Coping with being around smokers

When you quit smoking, avoiding temptation and old habits is a challenge – especially when it comes to being around people you used to smoke with. These tips will help you kick the habit - without losing touch with all of your friends in the process

Change of scene

If you have friends you used to light-up with, it can be tricky knowing how to stop smoking without having to stop seeing them. How about suggesting a change of scene, one which doesn’t revolve around cigarettes? If Friday night catch-ups with friends usually involved a glass of wine and cigarette at a local bar, perhaps dinner and a movie might be better, or even a daytime outing to see an exhibition, or a walk. If nipping out for a cigarette break at work was a chance for a good natter with your colleague, why not ask them if they’d like to have a weekly coffee or lunch? Quitting needn’t mean you miss out on socialising – it just takes a little imagination and flexibility. And it might mean you discover new things in the process – bonus!

Be prepared

You want to stop smoking – not completely isolate yourself and miss out on all the fun. Avoiding certain places and scenarios for a while when you quit is understandable, and you might feel the need to say ‘no’ to some social invitations until your cravings have died down. But some invitations you simply won’t want to refuse, like a birthday celebration or an important work function, and you don’t have to – just make sure you’re prepared. Having a suitable nicotine replacement product to hand will help ensure you don’t give in to temptation if the urge to light up gets too strong. If you were a social smoker, a NICORETTE® Inhalator could really help – sometimes it’s the hand-to-mouth action or having something to hold that people miss most. Or, the Invisipatch will give you a consistent release of nicotine for 16 hours. If you’re anxious about coping with cravings on a day out, pop it on in the morning – a great solution if you’re going to a place where you want something discreet.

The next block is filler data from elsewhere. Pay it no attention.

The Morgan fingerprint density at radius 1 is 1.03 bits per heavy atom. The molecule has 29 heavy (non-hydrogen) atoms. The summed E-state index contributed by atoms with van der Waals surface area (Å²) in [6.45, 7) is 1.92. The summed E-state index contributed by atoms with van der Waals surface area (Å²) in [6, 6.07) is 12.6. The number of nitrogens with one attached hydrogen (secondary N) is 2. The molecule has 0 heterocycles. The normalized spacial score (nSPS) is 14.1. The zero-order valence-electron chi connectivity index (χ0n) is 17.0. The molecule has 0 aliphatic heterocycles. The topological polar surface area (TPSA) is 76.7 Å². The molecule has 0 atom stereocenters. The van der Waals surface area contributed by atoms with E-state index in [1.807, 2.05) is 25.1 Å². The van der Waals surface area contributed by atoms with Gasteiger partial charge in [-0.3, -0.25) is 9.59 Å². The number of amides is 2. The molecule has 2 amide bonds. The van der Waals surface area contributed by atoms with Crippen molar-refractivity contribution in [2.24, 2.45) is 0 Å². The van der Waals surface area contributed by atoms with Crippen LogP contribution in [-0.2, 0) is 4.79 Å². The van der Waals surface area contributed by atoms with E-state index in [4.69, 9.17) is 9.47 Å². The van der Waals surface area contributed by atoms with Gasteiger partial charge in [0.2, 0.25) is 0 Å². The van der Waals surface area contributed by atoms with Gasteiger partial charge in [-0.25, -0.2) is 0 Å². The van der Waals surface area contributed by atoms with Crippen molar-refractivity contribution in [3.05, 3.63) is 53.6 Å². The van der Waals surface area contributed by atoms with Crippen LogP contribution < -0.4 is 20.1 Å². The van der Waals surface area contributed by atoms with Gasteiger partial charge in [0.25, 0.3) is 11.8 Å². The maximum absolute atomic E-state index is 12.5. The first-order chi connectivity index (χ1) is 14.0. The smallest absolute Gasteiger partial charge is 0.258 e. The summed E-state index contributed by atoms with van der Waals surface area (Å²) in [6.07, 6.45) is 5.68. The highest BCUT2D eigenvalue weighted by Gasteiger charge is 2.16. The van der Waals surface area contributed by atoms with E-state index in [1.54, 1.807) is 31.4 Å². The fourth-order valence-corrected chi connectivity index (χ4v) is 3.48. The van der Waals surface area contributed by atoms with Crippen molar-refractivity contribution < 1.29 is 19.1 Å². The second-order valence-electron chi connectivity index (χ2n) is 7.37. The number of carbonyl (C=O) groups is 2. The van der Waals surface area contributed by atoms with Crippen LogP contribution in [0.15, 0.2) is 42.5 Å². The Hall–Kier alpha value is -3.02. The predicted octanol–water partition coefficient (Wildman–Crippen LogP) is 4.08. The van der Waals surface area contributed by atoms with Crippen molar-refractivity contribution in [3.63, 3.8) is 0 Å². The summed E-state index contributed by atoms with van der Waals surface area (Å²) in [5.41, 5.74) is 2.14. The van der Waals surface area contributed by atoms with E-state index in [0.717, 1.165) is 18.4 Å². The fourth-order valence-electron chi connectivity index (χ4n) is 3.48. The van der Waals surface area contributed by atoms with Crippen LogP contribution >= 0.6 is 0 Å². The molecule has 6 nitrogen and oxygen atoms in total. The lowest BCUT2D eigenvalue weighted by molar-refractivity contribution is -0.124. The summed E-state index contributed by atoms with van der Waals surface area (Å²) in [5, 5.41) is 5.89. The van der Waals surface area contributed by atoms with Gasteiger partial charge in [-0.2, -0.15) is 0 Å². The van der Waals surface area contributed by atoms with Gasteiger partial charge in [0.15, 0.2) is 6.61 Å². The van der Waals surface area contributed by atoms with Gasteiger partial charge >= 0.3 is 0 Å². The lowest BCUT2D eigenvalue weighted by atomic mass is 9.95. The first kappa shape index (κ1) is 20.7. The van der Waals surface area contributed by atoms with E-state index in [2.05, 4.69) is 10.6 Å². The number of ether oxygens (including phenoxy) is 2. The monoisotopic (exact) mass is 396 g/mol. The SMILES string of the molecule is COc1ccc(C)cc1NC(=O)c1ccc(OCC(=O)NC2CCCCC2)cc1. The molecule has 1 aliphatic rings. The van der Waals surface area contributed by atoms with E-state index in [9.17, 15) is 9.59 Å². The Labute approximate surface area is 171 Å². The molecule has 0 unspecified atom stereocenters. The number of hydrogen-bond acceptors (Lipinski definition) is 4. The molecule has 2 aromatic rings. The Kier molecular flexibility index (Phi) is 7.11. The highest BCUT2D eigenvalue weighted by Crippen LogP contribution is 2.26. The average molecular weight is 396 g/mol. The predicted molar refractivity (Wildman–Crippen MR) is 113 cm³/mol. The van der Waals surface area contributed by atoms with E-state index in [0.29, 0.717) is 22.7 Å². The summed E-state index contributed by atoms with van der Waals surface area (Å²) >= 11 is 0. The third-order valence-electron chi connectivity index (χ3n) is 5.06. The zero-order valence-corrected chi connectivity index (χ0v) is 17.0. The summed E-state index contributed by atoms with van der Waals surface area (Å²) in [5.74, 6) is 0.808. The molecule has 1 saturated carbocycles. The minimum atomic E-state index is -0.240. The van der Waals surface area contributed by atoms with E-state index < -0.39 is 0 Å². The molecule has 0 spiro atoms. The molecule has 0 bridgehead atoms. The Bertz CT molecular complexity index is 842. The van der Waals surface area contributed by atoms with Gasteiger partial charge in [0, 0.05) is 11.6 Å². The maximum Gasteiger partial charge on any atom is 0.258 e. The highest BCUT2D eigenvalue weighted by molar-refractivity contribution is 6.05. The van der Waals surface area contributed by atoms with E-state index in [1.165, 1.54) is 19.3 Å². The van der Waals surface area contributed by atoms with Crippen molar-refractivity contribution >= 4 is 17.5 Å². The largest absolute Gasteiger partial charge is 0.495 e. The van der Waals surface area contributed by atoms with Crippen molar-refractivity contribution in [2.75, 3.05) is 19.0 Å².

Surround yourself with support

Most people are well aware that stopping smoking is 100% a good thing! And people understand quitting is a challenge and requires bag-loads of willpower, therefore most will be supportive of your decision. However, there might be the odd occasion when people aren’t supportive, and may even encourage you to have a cigarette. ‘Ah, go on, one won’t hurt’. One will hurt! As it could easily lead to two, three, four… Explain that quitting is very important to you. If they still refuse to change their tune, it might help to avoid being around them for a while. There are plenty of people who will be supportive and help you stay on track.

Motivation top-ups

A number one rule for stopping smoking is to focus on the positives. Yes, it can feel like a huge effort to quit – but think of all the money you’ll save from no longer buying cigarettes, how much your health and skin will improve, and how much happier your loved ones will be when you’ve kicked the habit. Keep reminding yourself of these positives – put a note on your desk or stick a list on your fridge, even a picture of the dream holiday you’ll be able to afford one day as a result, as a daily reminder. Staying focused on these things will help you stay motivated, which will come in extra handy when you’re faced with saying ‘no’ to a cigarette with colleagues at break time, or going out at the weekend. Find out more about the range of NICORETTE® products available to help you to be prepared or listen to stories for people that have been stopping smoking here.